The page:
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In a long-running TV series, the audience "grows up' with the characters and has an ever- increasing maturity level and knowledge of each character's traits. Is this something the writer needs to keep in mind? - Question/Answer Now Playing


In a long-running TV series, the audience "grows up' with the characters and has an ever- increasing maturity level and knowledge of each character's traits. Is this something the writer needs to keep in mind?

Aug 22, 2011

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In a long-running TV series, the audience "grows up' with the characters and has an ever- increasing maturity level and knowledge of each character's traits. Is this something the writer needs to keep in mind? - Question/Answer Q & A Discussion


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oysteinbrager: Harry Potter
at Mar 15, 2017 - 1:37 PM
The idea of an audience that actually matures during the production of a series did happen in a very literal way with the first readers of the Harry Potter books, who followed the book series as it was being written. That generation grew up along side the characters, and the books seemed to mature with the readership, aiming always to meet a readership the same age as the main characters.
MiaKim wrote
at Aug 24, 2011 - 12:21 PM
Recently saw 2010 Law and Order and thought it was just great!! And Law and Order has been running for years and years.
MiaKim wrote
at Aug 22, 2011 - 10:39 PM
I agree Bass. I had the pleasure of watching the entire SOPRANOS in one long session. The last two seasons were definitely weak.UGLY BETTY endured four seasons and the last season was the weakest. Jerry Seinfeld may be a good example of strong last season although not necessarily the last episode.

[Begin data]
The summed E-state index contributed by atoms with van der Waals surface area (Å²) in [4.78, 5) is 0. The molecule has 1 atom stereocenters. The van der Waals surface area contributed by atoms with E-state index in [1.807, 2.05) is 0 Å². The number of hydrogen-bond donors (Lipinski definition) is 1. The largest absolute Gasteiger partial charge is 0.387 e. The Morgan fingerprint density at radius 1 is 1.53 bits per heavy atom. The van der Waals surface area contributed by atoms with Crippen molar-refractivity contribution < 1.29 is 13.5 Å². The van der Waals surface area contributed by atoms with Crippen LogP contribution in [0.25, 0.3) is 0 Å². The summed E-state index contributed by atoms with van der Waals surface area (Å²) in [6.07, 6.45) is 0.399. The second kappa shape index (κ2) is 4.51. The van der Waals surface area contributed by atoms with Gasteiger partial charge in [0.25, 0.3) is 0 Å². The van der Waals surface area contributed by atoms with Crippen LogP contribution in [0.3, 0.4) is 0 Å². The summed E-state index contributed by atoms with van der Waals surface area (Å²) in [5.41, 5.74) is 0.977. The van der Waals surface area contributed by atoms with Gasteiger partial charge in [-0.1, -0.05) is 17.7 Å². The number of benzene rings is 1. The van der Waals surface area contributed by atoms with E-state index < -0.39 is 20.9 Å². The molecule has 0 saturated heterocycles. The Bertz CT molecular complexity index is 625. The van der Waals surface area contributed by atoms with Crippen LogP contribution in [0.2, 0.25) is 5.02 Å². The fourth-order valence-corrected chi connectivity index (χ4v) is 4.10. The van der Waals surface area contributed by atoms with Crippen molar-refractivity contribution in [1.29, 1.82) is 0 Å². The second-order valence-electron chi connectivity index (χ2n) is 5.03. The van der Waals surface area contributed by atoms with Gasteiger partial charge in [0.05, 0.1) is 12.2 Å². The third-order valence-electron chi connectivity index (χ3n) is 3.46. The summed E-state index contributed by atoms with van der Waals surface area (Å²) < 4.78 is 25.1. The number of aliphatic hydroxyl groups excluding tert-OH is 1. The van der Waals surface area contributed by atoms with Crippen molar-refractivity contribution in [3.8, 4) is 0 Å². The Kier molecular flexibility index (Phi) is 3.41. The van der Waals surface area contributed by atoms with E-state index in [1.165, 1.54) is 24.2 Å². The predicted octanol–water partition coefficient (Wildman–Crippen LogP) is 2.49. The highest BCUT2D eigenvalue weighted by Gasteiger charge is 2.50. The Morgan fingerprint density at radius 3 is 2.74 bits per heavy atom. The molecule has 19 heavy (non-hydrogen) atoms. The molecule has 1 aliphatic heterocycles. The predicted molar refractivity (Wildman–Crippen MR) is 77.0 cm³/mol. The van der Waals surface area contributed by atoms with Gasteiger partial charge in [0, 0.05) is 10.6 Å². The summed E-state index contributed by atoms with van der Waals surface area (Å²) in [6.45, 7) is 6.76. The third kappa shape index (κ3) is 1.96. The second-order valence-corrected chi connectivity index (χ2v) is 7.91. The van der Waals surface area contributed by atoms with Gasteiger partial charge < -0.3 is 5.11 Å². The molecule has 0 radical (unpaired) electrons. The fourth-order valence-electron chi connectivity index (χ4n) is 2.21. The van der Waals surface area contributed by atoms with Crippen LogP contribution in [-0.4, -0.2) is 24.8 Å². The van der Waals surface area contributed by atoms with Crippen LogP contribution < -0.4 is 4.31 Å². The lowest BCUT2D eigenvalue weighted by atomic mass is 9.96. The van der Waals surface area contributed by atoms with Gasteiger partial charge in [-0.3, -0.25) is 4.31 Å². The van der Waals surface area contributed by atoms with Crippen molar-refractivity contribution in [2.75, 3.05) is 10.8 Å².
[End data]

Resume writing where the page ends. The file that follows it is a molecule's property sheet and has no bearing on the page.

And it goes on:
Bass wrote
at Aug 22, 2011 - 8:25 AM
I think it's more common, in shows that last more than 3 seasons, that the last season is weaker than those that preceded it. I felt that THE SOPRANOS last two seasons ("six part 1", and "six part 2") were considerably weaker and less mature than the previous seasons, as they spent those two years copying the famous death scenes of THE GODFATHER and treating the cast like the show was a whack-a-mole game. There is the phrase, "jumping the shark", where the show becomes a shadow of its former self, as it runs out of ideas and becomes somewhat indulgent and self-referential. I think this is probably more common than shows that end strong.

The later seasons of BUFFY: THE VAMPIRE SLAYER, THE X-FILES, FUTURAMA, THE SIMPSONS, FRIENDS are all less than their earlier versions.

And there are shows that get cancelled and so either end rushed or not at all.

Some shows maintain consistency: THE WIRE certainly never drops in quality, but does it get more mature/better? I'm not sure.

I'm trying to think of a TV show where the last season was really its best season, and the only one I can think of is THE SHIELD.

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